Much has been written and documented about his fall from grace, how he felt the lifetime ban was like a “death sentence”.
While Matlan admitted the sentence was a national embarrassment, he found the most difficulty in facing Sabahan fans, and Sabahan people in general.
“Of course I am ashamed, but no one is perfect. However, we must not repeat our mistakes. People say God is forgiving but if we keep doing wrong, then that’s a real problem. I will not look back, only forward.”
Nevertheless, he can’t but help feeling for what could have been. His talent was such that even former Malaysian national coach Claude Le Roy believed the Kota Belud boy had what it takes to play in Europe.
A year after Matlan was sidelined by the corruption scandal, Sabah went on to become Premier League champions in 1996, the top-flight league at the time and were also Malaysia Cup runners-up the same year.
Coincidentally, Sabah ended 23 barren years this year by becoming the Premier League champs again and will take on the country’s top sides in the Malaysian Super League next season.
He can only look back ruefully on the days when he and Australian forward Scott Ollerenshaw made up one of the most feared strike partnerships.
“It’s such a shame,” Matlan said, reminiscing his glory days with Ollerenshaw and the Sabah team.
Matlan said two months after the ban was scrapped, he took his AFC ‘C’ coaching licence, which only allows coaches to deal with basic coaching practices, targeting mainly young players.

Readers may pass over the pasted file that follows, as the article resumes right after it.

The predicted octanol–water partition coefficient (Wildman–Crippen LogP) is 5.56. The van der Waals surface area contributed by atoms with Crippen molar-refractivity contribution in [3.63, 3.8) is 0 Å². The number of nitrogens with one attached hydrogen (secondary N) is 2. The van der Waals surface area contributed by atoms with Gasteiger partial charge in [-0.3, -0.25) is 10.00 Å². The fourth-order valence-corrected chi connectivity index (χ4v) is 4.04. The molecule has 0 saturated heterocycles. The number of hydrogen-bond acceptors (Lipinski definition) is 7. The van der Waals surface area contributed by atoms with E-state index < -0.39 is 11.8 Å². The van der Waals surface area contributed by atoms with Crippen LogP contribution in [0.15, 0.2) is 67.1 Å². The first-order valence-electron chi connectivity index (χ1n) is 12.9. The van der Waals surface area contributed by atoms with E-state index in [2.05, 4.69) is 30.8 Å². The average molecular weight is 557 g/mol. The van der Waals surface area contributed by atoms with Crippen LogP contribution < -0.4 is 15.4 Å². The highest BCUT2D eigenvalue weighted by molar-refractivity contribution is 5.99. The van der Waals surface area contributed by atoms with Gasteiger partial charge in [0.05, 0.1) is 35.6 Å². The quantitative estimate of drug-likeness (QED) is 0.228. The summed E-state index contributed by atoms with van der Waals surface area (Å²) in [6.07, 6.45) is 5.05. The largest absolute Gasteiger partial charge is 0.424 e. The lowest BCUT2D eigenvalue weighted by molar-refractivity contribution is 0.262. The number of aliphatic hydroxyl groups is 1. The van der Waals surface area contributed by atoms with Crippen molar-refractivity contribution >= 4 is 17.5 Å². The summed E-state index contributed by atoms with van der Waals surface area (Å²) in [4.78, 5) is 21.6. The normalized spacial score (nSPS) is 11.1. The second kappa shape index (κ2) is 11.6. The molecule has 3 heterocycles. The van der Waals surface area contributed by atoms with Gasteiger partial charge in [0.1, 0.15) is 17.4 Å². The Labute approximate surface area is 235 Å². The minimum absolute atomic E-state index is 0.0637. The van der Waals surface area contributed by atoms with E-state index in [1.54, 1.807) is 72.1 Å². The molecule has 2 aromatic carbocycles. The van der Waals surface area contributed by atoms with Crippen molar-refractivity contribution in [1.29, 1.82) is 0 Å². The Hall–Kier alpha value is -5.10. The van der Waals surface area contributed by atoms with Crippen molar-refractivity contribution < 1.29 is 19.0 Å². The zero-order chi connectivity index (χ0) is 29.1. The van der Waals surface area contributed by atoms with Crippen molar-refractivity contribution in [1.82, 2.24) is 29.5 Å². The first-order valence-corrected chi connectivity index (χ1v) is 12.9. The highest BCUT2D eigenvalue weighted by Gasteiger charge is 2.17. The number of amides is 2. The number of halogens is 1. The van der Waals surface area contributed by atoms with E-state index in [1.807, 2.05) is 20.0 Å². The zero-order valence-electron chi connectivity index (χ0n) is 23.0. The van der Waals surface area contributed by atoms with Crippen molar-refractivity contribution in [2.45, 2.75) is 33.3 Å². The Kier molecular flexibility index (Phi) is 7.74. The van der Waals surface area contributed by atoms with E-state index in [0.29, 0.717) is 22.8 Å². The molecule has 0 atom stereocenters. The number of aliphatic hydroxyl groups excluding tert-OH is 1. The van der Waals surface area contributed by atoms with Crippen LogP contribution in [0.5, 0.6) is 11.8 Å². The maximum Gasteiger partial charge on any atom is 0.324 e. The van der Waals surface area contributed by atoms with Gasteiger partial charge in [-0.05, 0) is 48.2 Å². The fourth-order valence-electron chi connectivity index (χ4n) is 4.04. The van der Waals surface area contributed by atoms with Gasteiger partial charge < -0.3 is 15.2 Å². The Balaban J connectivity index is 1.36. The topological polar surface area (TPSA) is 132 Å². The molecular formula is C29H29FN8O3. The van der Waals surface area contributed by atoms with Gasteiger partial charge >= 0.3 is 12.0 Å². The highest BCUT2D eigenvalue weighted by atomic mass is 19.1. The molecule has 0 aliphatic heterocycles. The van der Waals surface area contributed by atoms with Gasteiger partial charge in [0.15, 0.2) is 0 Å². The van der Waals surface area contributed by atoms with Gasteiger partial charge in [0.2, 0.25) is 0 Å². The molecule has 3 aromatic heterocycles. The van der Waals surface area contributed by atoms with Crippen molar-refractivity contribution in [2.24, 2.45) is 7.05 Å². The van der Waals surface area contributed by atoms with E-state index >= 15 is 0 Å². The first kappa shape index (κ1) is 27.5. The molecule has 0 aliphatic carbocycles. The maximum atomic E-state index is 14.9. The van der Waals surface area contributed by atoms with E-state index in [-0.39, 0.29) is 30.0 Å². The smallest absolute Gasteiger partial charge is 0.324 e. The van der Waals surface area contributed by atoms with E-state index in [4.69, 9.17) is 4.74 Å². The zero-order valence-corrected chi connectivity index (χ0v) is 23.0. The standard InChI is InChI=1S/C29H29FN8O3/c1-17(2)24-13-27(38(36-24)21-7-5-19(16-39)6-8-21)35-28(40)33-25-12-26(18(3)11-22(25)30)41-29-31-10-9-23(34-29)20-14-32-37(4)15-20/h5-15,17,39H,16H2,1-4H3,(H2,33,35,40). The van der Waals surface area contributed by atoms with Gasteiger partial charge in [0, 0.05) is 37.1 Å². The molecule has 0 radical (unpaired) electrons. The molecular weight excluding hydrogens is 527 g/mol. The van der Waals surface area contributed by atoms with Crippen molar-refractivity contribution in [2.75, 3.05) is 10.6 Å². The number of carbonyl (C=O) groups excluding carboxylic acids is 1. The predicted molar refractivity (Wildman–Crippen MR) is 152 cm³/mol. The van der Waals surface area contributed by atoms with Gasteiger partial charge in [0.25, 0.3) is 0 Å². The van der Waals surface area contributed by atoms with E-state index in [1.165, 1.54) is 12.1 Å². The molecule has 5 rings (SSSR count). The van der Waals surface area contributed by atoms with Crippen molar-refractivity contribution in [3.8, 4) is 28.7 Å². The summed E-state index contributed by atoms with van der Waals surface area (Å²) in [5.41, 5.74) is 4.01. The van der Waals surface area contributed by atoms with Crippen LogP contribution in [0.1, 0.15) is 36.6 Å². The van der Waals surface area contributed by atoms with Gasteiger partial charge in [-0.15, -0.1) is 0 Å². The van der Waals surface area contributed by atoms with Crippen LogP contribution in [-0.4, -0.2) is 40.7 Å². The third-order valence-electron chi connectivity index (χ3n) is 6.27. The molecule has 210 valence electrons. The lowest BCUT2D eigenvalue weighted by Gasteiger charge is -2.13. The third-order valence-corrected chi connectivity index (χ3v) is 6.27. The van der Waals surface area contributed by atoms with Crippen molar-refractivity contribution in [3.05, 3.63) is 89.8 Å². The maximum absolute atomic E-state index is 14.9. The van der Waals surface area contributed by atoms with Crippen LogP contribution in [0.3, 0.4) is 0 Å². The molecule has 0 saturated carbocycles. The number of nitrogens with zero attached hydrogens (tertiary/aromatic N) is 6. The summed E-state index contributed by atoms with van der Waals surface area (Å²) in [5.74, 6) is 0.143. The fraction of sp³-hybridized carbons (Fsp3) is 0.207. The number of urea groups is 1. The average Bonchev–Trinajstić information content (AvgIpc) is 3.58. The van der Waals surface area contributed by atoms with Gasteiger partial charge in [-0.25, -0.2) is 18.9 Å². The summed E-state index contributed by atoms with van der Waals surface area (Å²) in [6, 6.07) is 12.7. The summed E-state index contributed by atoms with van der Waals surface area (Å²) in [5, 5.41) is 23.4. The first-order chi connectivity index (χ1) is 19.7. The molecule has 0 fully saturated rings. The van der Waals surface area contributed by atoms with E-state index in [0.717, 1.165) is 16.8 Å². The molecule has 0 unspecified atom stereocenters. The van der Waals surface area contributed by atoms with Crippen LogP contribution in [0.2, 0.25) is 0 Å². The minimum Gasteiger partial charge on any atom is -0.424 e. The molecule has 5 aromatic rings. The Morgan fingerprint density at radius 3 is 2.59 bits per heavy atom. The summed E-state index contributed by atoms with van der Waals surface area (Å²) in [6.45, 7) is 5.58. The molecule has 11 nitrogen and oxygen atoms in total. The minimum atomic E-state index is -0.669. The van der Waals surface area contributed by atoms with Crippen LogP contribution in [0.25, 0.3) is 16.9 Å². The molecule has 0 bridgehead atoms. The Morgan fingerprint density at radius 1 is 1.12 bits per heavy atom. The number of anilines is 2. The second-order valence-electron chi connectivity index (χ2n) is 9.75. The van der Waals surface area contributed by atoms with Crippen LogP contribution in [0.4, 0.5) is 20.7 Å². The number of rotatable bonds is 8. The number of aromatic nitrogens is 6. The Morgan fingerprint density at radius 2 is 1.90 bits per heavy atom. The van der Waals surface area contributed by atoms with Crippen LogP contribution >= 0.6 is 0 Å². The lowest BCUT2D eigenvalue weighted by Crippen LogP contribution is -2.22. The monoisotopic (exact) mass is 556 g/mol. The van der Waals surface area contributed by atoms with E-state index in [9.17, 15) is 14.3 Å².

He is grateful that he is able to be involved in football again. “There was one point when I actually didn’t care any more if the suspension would ever end. Thank goodness for (former FAM president) Tunku Ismail Sultan Ibrahim. If not, I don’t know what would have happened.”
He said he had coached teams and also played in friendlies during the years when the ban was still in place. “But I couldn’t be seen to be obvious doing these things. I was not able to get any kind of recognition, for instance when a team I coached won something.
“And sometimes, the referees did not want to officiate because I was playing or was involved in a team,” he said.
He added that he missed out on many opportunities to coach. “I really felt sidelined in spite of my contributions to the state. It’s true what people say, when we slip up and make just one mistake, 10 of the good things we did will be forgotten,” he said.
For now, Matlan said he will continue coaching young players, besides coaching local teams. “If we don’t train our kids, then our senior team will not be any good. The Sabah team now is also a result of the good grassroots coaching.
“And with the experience I have, it’s not something you are taught in the classroom. I have tasted the bitter, sweet and the sour, and only I can relate my experience,” he said. He thanked his wife for sticking by his side throughout.
What if the Sabah team comes calling? “I have no problem,” he said, before adding, “football is in my blood anyway and I am ever ready.”
He urged the FAM to conduct courses for higher football coaching licences in Sabah as it cost too much for Sabahan coaches to take the course in the peninsula. Many talented and capable coaches in Sabah were hindered because of this setback.